Discussion of video games’ cultural acceptance has always seemed silly. Video games have been a significant part of the cultural landscape since their inception, a dense cluster of circles on the topographical map laying out how human beings express themselves and communicate with one another. You think that just because you see ten kids and moms at the mall wearing Angry Birds shirts means gaming has arrived? How do you explain Coca-Cola spoofing Grand Theft Auto in 2006? How do you explain movie studios spending millions on flicks like Tron and The Wizard for thirty years? Hell, the album Pac-man Fever sold 900,000 copies back in 1982. Gaming hasn’t arrived. It’s been here forever, and people have been playing in droves. According to research group Magid Associates, more than half of Americans play video games.
The group completed a survey of 2540 US citizens between the ages of 8 and 64 in March, and found that 64 percent play video games, making gaming the number two entertainment by dollars spent, beaten out only by collective cable television and Internet costs.
Considering the growing importance of mobile and social games, it was interesting to see in Magid’s survey that consoles like Xbox 360, PlayStation 3, and Nintendo Wii remain the most popular devices for gaming. “The console is still king: Console gaming has more players, money, and time spent than any other platforms,” says the report.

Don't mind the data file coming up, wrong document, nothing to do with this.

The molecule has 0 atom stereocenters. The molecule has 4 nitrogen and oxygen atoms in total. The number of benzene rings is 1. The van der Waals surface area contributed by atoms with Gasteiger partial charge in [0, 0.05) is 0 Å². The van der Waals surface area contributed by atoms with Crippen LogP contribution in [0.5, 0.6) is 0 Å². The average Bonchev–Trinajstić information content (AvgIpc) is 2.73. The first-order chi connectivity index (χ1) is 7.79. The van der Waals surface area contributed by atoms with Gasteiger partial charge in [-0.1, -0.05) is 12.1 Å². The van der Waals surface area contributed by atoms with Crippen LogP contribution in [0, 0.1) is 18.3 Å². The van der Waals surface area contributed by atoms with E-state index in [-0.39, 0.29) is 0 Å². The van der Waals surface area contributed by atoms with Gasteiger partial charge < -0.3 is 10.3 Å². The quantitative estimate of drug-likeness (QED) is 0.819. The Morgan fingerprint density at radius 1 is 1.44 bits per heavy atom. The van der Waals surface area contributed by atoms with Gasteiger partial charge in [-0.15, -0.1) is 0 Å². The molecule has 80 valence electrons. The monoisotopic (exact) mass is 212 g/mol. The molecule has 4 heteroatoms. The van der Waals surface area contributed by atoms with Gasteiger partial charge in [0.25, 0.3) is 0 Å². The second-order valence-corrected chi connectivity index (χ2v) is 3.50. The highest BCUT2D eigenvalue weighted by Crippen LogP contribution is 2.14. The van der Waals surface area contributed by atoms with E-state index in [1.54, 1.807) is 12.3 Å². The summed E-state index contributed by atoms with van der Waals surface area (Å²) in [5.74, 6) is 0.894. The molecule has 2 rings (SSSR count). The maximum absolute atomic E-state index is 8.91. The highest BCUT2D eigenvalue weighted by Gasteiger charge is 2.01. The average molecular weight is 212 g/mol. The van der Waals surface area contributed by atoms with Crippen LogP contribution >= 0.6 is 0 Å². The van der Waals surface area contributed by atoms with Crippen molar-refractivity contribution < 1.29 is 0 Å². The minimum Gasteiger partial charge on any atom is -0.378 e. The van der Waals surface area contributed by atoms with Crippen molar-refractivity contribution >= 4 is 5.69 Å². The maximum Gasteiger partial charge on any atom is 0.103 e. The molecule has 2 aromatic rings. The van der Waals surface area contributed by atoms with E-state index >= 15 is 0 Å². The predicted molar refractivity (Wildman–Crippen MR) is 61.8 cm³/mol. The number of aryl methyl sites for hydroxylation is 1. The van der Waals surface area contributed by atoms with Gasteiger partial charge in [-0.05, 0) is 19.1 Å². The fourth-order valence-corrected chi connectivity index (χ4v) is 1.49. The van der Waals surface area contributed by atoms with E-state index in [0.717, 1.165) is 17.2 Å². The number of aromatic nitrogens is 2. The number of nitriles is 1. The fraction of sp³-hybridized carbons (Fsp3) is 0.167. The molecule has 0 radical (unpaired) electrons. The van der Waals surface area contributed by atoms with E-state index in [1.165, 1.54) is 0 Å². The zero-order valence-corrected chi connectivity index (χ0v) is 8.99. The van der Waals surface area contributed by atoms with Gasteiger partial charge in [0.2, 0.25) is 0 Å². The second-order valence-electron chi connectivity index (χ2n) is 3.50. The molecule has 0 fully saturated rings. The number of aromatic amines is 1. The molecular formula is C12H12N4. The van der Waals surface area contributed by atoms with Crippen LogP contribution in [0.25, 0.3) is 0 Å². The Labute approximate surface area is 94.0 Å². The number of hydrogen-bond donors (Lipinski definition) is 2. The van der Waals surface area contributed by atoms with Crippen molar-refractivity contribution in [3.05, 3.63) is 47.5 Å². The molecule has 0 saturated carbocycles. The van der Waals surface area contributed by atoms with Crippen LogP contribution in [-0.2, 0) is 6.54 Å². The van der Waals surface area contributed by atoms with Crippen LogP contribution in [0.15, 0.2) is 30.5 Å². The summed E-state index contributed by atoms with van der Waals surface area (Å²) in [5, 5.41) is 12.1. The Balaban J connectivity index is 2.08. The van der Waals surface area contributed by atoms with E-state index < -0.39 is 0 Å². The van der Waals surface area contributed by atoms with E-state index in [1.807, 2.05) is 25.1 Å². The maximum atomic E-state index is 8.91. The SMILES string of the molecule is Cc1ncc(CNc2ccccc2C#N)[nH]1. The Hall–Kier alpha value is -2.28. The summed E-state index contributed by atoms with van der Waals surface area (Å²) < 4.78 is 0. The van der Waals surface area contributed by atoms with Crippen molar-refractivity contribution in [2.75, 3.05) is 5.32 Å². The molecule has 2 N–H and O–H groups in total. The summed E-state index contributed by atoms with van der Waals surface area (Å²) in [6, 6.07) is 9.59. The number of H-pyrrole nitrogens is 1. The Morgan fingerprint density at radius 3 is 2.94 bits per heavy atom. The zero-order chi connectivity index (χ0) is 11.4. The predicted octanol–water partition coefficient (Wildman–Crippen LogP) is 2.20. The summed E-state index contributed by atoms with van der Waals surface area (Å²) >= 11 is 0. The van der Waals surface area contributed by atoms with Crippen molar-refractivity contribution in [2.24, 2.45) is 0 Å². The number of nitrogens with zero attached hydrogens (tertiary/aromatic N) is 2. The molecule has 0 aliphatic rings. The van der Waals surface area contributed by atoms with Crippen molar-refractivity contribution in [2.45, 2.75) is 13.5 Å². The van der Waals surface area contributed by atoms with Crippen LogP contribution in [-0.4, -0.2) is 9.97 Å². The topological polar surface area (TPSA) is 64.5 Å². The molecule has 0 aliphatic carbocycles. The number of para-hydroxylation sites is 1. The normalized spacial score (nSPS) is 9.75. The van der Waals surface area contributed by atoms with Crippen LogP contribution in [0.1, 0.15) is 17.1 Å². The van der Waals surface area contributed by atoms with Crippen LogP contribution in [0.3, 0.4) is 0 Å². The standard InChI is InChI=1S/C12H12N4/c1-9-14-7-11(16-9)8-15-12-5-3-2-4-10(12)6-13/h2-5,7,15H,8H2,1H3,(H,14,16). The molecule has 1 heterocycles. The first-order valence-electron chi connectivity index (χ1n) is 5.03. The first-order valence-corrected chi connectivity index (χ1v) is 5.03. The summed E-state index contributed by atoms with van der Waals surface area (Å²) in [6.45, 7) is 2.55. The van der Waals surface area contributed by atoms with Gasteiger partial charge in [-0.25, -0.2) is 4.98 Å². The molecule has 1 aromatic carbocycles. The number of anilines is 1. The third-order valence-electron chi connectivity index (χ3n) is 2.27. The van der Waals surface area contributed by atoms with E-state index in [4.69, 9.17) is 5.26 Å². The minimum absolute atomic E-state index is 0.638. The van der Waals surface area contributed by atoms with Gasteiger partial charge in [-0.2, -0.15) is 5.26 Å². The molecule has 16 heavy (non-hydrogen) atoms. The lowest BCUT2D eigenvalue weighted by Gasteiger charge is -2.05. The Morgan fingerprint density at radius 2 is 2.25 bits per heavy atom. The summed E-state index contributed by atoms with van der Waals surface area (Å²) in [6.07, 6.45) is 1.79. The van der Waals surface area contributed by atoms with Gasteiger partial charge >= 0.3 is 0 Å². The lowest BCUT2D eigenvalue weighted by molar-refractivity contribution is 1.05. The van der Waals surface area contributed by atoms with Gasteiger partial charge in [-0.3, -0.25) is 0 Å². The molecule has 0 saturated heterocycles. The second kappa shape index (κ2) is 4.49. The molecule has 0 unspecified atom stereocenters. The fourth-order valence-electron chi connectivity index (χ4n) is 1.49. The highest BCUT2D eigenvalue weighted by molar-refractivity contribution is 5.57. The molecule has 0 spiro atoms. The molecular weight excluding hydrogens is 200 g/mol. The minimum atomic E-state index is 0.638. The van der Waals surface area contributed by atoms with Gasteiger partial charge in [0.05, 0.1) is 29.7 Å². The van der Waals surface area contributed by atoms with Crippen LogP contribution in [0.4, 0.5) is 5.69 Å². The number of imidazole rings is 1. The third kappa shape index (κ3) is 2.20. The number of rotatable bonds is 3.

People are still spending on consoles too. Despite the fact that gaming retail sales have declined annually for four years straight, respondents to the survey said they plan to spend more money on console games in 2012 than in past years, signaling much needed growth. If that growth comes from downloadable content alone, it would be a surprise, as Magid’s survey found that only one-third of respondents have purchased DLC in the past.
How do those mobile and social platforms stack up? While 50% of respondents said they played console games at least once a week, 44% said they played mobile games the same amount, and just 37% for social games. Worryingly for Nintendo and Sony, just 24% said they played devoted handheld gaming devices at least once a week. The Vita and Nintendo 3DS are unsurprisingly losing precious territory to smartphones and tablets. That’s what the survey calls them of course. What they really mean is iPhones and iPads.
For game makers preparing new goods for the PlayStation Orbis, Xbox Durango, and Wii U, Magid’s findings should be encouraging. Consoles are an important part in the maturing land of games.
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